Why invest in residential property?
All forms of investment fit somewhere on a sliding scale of risk and return. Generally speaking, the higher the risk, the greater is the expected return. If the return is low, security should be proportionally high.
Real estate, compared with most other forms of investment, has a relatively high ratio between security and income yield. The difficulty with most other forms of investment is that they either represent extremely poor security or provide a very modest and uncertain return. Their ratios, between security and income yield, are low.
In this respect, real estate is far more attractive. While the sliding scale of risk and return still applies, it does so at far less extreme poles of variability. In short, it is usual for an investment in real estate to provide both security and a reasonable return.
Compared with stocks and shares, the property market has remained relatively stable and has provided a good hedge against inflation. In fact, price monitors have found that investors in a portfolio of top industrial stocks had a 30 per cent chance of losing money, where investors in an average parcel of real estate had only a 10 per cent chance of a loss, for similar profits.
Other benefits of investment in real estate
- knowing your
money is in 'bricks and mortar'
rather than pieces of paper
- the ability to
take real control over your assets
through renovations and
- since rent rarely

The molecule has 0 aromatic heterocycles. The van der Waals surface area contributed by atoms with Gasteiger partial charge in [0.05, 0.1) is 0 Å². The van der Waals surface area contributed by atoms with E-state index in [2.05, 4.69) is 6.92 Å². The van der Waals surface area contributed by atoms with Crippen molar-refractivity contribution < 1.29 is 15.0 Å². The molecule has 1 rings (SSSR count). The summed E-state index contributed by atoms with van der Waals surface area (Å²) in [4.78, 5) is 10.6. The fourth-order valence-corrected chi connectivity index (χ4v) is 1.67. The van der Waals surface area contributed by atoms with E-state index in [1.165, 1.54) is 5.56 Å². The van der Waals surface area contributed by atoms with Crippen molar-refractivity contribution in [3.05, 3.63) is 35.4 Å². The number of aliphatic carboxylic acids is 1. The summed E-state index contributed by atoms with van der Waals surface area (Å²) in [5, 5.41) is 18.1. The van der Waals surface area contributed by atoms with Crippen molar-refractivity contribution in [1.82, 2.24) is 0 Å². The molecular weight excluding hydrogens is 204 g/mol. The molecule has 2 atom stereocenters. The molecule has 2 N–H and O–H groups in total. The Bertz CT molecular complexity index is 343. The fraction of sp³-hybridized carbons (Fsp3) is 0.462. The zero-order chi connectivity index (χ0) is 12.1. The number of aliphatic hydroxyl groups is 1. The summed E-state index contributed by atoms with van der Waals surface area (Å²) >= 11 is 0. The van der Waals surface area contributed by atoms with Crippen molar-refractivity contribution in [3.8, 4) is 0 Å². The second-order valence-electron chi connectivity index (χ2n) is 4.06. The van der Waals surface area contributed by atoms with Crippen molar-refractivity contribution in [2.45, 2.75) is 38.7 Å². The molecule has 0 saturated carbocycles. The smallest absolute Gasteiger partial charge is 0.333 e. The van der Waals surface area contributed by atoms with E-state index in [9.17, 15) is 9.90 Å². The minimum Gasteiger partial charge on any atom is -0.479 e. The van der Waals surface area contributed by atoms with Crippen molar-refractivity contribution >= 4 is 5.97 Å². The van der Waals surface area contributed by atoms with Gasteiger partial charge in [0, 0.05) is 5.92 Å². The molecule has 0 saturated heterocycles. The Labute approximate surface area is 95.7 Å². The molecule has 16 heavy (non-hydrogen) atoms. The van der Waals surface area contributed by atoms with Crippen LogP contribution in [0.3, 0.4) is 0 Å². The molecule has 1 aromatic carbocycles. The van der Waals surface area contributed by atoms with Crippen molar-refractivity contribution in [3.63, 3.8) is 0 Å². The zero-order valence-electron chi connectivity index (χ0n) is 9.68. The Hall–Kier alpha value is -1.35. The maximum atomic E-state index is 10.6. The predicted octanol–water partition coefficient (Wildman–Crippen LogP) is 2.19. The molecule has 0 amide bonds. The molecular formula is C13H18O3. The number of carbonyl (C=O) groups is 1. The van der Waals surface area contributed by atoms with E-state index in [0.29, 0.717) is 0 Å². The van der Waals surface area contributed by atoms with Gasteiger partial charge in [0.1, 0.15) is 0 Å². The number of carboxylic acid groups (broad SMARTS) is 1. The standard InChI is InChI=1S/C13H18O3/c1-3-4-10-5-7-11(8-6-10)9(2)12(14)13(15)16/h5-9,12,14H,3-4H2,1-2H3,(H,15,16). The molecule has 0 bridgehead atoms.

goes down, returns from investment
tend to be more
- constant than
from other kinds of
- significant tax
benefits and the possibility of
On the other hand, property investment can have its down side:
- real estate investment is sometimes described as 'low risk, low return': you gain security, but may not reap the financial rewards attainable in the
|Real estate is less of a 'liquid asset' than shares: with legal costs, and stamp duty charged on every property purchase, it can be costly to buy and sell
Most financial advisers suggest that when investing in property, you should think long term. This means not selling your investment property for 5 to 7 years, the average length of the housing cycle. Well-selected residential property should double in value over this time period.
But you must always consider your assets, including your cash reserves and the proportion of your current home you own. What impact might the birth of a child have on this investment plan? Does it mean a lot to you to have an overseas trip in several years time?
To make the most of your investment, you should aim to borrow some or all of the purchase cost. This is called leverage: using the 'lever' of credit you can make a much more substantial investment and, in the end, reap much greater rewards.
Financial advisers may recommend that you follow a long-term goal of building up a property portfolio, where the rewards from your first investment are ploughed into buying a second investment property, and so on until you own a substantial amount of real estate.
Nearly all of us want to be wealthy - and nearly all of us retire below poverty line!
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